Combined sewers cause serious water pollution problems during combined sewer overflow (CSO) events. This occurs when combined sewage and surface runoff flows exceed the capacity of the wastewater treatment plant or the maximum flow rate of the system which transmits the combined sources. The overflow is often discharged to a receiving body of water that combines a variable mixture of untreated human and industrial waste, polluted runoff, debris and scoured materials that build up in the collection system during dry weather periods. Discharge contains a variety of contaminants such as chemicals, pathogenic microorganisms, viruses and cysts that impair water quality and impact human health and wildlife. Combined sewer overflows are the leading source of water pollution in the United States, with approximately 772 communities being susceptible as of 20171.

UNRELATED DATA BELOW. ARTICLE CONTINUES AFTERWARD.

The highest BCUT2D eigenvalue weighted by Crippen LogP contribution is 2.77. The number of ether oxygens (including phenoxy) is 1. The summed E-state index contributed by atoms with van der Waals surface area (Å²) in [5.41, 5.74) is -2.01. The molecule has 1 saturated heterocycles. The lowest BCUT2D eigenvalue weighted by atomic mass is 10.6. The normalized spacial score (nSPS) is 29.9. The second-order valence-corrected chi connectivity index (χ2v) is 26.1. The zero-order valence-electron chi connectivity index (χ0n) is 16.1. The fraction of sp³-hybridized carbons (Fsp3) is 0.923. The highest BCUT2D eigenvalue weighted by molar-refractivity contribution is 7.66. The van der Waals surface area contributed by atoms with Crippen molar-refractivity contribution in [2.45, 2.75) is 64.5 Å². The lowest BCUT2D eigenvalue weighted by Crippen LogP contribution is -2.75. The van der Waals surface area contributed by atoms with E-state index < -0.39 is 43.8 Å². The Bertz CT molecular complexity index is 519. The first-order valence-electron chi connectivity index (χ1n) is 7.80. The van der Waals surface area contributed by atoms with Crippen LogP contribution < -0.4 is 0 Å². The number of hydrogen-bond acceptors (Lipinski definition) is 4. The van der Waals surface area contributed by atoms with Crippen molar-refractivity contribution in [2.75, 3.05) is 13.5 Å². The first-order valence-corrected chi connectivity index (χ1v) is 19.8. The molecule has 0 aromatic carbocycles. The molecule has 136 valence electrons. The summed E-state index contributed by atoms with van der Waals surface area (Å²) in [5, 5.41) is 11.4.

Factors to consider when disinfecting Combined Sewer Overflow:
- Quality of the wastewater being discharged
- Potential toxic effects
- Ease of operation and maintenance
- Regulations governing residual standards
Combined sewer overflow events occur intermittiently and vary in flow rate, this makes it difficult to add and regulate a chemical disinfectant. Additionally, many CSO outlets are located in areas that are not readily accessible, leading to the requirement of an automatic system.
1Ref: The 2017 Infrastructure report by the American Society of Civil Engineers (ASCE)